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Coin in Nine Hands (94 Edition)by Marguerite Yourcenar
Synopses & ReviewsPlease note that used books may not include additional media (study guides, CDs, DVDs, solutions manuals, etc.) as described in the publisher comments.
During the space of a day in Rome in 1933, a ten-lira coin passes through the hands of nine people—including an aging artist, a prostitute, and a would-be assassin of Mussolini. The coin becomes the symbol of contact between human beings, each lost in private passions and nearly impenetrable solitude.
"A Coin in Nine Hands has . . . passages that move close to poetry and a story that belongs in both literature and history."—Doris Grumbach, Los Angeles Times Book Review
"What lingers at the end of A Coin in Nine Hands is the shadowiness and puppetlike vagueness of the Dictator, and the compelling specificity of the so-called 'common people' revolving all around him."—Anne Tyler, The New Republic
"Within a few pages we have met half the major characters in this haunting, brilliantly constructed novel. . . . The studied perfection, the structural intricacy and brevity remind one of Camus. Yet by comparison, Yourcenar's prose is lavish, emotional and imagistic."—Cynthia King, Houston Post
"Transcends its specific time and place to become a portrait of vividly delineated characters caught in the vise of a tragically familiar political situation."—Publisher's Weekly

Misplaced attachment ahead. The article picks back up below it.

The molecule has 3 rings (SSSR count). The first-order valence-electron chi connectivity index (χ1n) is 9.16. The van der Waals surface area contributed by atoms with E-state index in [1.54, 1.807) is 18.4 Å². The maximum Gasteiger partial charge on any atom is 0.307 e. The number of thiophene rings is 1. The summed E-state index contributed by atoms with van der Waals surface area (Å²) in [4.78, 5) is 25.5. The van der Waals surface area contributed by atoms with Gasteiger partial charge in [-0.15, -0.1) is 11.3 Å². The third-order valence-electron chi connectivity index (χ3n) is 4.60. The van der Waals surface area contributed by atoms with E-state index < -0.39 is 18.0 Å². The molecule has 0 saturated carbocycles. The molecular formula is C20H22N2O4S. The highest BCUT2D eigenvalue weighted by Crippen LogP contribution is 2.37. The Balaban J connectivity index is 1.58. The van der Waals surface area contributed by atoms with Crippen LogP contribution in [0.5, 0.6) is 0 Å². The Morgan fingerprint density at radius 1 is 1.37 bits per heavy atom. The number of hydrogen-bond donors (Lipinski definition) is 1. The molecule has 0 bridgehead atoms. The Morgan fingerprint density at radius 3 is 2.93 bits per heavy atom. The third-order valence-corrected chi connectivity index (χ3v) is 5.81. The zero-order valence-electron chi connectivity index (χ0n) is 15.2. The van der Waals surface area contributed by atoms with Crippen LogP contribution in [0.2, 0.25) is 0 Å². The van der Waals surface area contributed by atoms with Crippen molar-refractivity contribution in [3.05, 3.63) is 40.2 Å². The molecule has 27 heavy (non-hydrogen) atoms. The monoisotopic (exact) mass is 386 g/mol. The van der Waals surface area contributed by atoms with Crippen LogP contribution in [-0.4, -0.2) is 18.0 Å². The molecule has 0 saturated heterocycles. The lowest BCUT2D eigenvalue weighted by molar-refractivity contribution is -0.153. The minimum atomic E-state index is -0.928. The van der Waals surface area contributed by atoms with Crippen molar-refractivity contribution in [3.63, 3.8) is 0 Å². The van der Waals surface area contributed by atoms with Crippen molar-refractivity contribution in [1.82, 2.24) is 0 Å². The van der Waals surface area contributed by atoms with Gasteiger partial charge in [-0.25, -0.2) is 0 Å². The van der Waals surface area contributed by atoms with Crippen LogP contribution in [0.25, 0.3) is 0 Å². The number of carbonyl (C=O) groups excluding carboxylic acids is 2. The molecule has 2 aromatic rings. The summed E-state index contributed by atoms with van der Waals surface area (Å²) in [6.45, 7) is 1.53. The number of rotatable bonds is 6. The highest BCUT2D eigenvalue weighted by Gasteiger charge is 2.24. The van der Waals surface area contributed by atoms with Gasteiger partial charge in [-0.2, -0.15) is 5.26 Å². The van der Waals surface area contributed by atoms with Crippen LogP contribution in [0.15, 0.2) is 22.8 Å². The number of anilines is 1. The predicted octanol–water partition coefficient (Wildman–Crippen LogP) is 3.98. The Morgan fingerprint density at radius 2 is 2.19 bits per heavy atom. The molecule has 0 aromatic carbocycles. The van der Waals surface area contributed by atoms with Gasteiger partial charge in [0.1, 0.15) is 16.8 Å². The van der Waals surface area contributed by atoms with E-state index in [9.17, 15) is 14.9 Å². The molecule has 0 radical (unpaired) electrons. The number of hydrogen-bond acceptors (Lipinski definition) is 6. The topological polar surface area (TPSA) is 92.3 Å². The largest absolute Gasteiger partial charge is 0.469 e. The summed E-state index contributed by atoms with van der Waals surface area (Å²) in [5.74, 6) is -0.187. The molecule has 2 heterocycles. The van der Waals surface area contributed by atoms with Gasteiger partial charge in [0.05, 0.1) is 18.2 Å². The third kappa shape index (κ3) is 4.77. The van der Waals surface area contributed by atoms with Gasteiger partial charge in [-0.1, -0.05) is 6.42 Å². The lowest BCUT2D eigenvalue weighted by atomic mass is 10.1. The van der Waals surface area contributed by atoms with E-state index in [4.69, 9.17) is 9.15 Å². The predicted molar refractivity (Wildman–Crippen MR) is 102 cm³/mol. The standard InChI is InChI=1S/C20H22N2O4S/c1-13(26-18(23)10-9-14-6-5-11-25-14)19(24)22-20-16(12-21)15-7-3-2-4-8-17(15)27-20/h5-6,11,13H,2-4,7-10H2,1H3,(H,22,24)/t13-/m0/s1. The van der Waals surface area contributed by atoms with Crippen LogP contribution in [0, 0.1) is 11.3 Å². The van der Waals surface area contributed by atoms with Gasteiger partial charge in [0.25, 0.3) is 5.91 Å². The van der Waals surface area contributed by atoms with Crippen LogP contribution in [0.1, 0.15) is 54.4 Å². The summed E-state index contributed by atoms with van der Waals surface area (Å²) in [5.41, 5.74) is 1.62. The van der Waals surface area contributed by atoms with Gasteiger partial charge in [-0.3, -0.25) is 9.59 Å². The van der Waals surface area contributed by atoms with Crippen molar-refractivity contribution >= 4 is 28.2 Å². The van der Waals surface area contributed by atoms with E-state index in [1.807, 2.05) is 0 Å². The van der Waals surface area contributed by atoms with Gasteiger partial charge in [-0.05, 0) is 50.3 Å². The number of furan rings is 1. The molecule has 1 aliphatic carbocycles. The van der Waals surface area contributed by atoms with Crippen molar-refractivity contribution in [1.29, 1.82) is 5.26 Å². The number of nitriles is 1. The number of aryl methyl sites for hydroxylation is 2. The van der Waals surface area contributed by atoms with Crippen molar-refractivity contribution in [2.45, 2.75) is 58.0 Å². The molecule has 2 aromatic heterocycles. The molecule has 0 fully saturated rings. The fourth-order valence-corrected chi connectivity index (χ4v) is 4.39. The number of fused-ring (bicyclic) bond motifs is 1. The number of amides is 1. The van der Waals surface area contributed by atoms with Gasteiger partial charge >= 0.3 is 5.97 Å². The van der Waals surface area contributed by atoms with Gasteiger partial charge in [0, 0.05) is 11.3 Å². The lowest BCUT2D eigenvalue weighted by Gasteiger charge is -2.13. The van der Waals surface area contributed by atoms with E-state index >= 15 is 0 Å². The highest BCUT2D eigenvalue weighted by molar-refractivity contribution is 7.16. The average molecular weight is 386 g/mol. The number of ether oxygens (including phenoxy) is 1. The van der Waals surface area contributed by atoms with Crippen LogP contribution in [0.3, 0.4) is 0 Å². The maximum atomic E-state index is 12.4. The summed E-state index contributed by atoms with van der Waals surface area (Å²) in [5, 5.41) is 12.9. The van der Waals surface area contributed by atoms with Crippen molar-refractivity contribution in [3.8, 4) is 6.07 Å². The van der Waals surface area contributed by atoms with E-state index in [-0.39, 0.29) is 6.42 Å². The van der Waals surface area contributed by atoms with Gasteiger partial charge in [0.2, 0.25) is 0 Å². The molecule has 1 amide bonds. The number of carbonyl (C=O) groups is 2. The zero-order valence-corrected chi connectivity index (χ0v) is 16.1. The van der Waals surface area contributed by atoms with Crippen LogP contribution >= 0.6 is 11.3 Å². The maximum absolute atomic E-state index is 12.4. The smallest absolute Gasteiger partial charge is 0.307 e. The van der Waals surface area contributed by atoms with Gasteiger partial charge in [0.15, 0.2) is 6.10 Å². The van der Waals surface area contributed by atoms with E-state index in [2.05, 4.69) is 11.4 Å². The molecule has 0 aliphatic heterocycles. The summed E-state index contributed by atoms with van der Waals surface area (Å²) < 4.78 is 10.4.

Best known as the author of Memoirs of Hadrian and The Abyss, Marguerite Yourcenar (1903-87) achieved countless literary honors and was the first woman ever elected to the Académie Française.
During the space of a day in Rome in 1933, a ten-lira coin passes through the hands of nine people - including an aging artist, a prostitute, and a young woman preparing to assassinate Mussolini. In Yourcenar's brilliant evocation of the Eternal City, this coin links characters otherwise lost in private passions and nearly impenetrable solitude.
About the Author
Dori Katz is professor emeritus of modern languages and literature at Trinity College, Hartford, CT. She is a translator of several books from the French and a poet. Her most recent collection of poems is Hiding in Other People’s Houses.
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